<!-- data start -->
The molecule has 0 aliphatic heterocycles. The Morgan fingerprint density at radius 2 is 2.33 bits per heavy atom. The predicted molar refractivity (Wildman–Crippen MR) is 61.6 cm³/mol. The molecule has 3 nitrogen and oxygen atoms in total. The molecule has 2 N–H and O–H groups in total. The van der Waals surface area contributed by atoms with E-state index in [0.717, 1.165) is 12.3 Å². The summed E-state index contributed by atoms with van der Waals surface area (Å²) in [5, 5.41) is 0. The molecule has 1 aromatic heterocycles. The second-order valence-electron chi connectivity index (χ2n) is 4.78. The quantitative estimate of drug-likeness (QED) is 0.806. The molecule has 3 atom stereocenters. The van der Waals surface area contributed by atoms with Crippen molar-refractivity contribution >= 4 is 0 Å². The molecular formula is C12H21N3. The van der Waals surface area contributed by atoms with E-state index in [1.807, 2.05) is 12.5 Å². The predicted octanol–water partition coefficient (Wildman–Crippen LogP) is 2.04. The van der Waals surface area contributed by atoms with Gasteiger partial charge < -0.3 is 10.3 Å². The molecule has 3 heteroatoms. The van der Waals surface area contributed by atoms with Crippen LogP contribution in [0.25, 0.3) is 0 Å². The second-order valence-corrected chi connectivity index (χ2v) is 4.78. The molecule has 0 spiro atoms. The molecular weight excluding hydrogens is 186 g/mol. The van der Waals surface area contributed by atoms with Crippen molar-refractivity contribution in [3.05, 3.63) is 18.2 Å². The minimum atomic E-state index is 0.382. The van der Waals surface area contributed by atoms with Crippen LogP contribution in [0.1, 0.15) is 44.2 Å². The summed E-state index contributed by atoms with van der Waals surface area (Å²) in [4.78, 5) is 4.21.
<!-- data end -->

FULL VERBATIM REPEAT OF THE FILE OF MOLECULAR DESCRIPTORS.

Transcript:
The molecule has 0 aliphatic heterocycles. The Morgan fingerprint density at radius 2 is 2.33 bits per heavy atom. The predicted molar refractivity (Wildman–Crippen MR) is 61.6 cm³/mol. The molecule has 3 nitrogen and oxygen atoms in total. The molecule has 2 N–H and O–H groups in total. The van der Waals surface area contributed by atoms with E-state index in [0.717, 1.165) is 12.3 Å². The summed E-state index contributed by atoms with van der Waals surface area (Å²) in [5, 5.41) is 0. The molecule has 1 aromatic heterocycles. The second-order valence-electron chi connectivity index (χ2n) is 4.78. The quantitative estimate of drug-likeness (QED) is 0.806. The molecule has 3 atom stereocenters. The van der Waals surface area contributed by atoms with Crippen molar-refractivity contribution >= 4 is 0 Å². The molecular formula is C12H21N3. The van der Waals surface area contributed by atoms with E-state index in [1.807, 2.05) is 12.5 Å². The predicted octanol–water partition coefficient (Wildman–Crippen LogP) is 2.04. The van der Waals surface area contributed by atoms with Gasteiger partial charge < -0.3 is 10.3 Å². The molecule has 3 heteroatoms. The van der Waals surface area contributed by atoms with Crippen LogP contribution in [0.25, 0.3) is 0 Å². The second-order valence-corrected chi connectivity index (χ2v) is 4.78. The molecule has 0 spiro atoms. The molecular weight excluding hydrogens is 186 g/mol. The van der Waals surface area contributed by atoms with Crippen molar-refractivity contribution in [3.05, 3.63) is 18.2 Å². The minimum atomic E-state index is 0.382. The van der Waals surface area contributed by atoms with Crippen LogP contribution in [0.1, 0.15) is 44.2 Å². The summed E-state index contributed by atoms with van der Waals surface area (Å²) in [4.78, 5) is 4.21.